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With a new administration in D.C., it's time to think outside of the box because passenger rail's survival just may depend on it

Monday, June 13, 2011

More random thoughts

  1. For the Amtrak president to make his anti-long-distance trains statements is one thing, but for people in the rail community (mainly those on message boards) to utter the same propaganda is sickening. For the latter group to dismiss the importance of routes like the Empire Builder not only shows that they're out of touch with common Americans, but it also demonstrates that they can do as much harm to the National System as opponents of passenger rail. Furthermore, these phony advocates reinforce some of the worst stereotypes, namely that rail advocates treat passenger service as a transit operation rather than a business and that they are a bunch of elitists who only care about big cities. That kind of propaganda has absolutely no place in today's discussion on train travel because a train travel revival is not a liberal-conservative issue even though the discussion is endlessly presented as a two-sided showdown as True Believers (endless subsidies for Amtrak) vs the "drill, baby, drill" crowd. People in rural states need travel options just as people in major cities do and to take away overnight trains just because they aren't fast as TGVs and Shinkansens means those residents are deprived of an alternative to driving their cars in the middle of nowhere.
  2. Last year, Marcus Garnet wrote this spectacular blog entry for Progressive Railroading where he spelled out the benefits of sleepers on Via Rail's Ocean. The overall point was that a market for long distance travel not only exists but with the proper kind of marketing, overnight trains can prosper in a world of discount airlines, superhighways, and the instant gratification mentality that currently demands "high speed rail or bust." Another thing that benefits long-distance trains is the aging baby boomer population, which was brought up by Ole Amundsen, go to the third to last comment. Graham Claytor's administration showed that long-distance routes were marketable. That is something that has been lost on everybody who has succeeded him. Of course, it helped that Claytor was the president of a private railroad before he ran Amtrak.
  3. For all of those people who continue to dismiss the hosts resuming passenger service, my point in various articles was that any transition would be difficult but not impossible. Enforcement of PRIIA Section 214, evolving business plans by the big boy railroads, possible congressional legislation easing liability caps and other laws that render the AAR's stance that only Amtrak is allowed on its tracks moot could all result in the Class Is resuming passenger service sooner than anyone thinks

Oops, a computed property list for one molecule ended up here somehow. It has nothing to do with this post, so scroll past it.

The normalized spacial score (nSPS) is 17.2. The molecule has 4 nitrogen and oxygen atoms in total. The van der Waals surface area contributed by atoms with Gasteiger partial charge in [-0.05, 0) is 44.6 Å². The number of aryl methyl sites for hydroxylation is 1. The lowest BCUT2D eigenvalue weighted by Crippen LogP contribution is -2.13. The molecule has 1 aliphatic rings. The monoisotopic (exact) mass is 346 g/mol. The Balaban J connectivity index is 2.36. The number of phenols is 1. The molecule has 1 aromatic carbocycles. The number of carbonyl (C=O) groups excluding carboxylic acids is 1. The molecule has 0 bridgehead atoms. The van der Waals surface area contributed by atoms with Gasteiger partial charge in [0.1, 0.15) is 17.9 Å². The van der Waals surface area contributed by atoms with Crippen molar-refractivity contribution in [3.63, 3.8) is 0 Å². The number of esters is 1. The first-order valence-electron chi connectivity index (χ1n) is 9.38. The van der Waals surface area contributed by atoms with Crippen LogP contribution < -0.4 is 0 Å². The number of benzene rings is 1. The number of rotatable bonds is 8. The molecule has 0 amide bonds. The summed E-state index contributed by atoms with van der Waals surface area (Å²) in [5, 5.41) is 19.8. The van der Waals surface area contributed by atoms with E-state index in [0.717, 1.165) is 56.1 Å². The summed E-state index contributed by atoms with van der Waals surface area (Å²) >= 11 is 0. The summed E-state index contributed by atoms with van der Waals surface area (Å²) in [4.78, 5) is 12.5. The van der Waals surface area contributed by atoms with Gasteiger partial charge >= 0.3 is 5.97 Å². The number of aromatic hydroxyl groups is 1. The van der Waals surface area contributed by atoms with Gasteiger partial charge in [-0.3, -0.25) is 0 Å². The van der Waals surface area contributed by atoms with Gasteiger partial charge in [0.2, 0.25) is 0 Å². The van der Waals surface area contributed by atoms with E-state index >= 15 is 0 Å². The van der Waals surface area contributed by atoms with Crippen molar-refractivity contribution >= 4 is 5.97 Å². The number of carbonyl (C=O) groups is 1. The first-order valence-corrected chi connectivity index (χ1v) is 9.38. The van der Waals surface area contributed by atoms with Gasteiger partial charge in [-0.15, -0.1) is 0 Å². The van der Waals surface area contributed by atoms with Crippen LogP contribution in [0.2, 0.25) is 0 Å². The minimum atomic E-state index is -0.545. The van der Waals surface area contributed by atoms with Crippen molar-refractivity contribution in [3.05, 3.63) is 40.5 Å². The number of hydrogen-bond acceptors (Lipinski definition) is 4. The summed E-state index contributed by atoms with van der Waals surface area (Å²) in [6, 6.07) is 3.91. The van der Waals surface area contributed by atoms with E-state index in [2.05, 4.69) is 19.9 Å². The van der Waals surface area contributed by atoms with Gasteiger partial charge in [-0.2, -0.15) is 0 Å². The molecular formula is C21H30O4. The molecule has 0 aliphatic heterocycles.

4. The recent URPA article on the business side of passenger rail is, to say the least, thought-provoking. The author brought up some good points, but I just don't see Republicans as champions of a passenger rail renaissance as long they continue to be controlled by the anti-train Tea Party caucus. Maybe, a new party would be able to take care of things, but we're talking about four or six years from now.
  5. The Hill recently published articles by Representatives Bill Shuster of PA and Nick Rahall of WV. Since I've already tackled Shuster's view, I will only deal with Rahall's. The WV congressman has bought Joe Boardman's line about the long-distance trains being money losers. He's already off to a bad start. Then, he repeats the old tired line about why Amtrak was created in the first place and shows pessimism for the host railroads' interest in reviving passenger service. Rahall fails to think about the big picture and does not take into account the fact that Washington has abdicated its duty to set up a bidding process for all routes under PRIIA. As for this comment:
Two years ago, the U.S. Department of Transportation invited proposals from private companies to develop high-speed rail in the United States. Not one single proposal was submitted by the private sector for developing high-speed rail in the Northeast Corridor. Not a one.

That is PATENTLY FALSE! First of all, the Northeast Corridor was not eligible for stimulus funding until the Florida Supreme Court upheld Rick Scott's right to kill his state's HSR project and the Obama Administration gave Amtrak the go-ahead to submit the NEC for ARRA money. Second, if the Congressman from West Virginia had been paying attention almost 27 months ago, he would have seen this article where Virgin Trains expressed an interest in running the NEC. A Korean Consortium, and Peter Pan also expressed explicit interest in the NEC while First Group America showed an interest in operating any corridor in this country.

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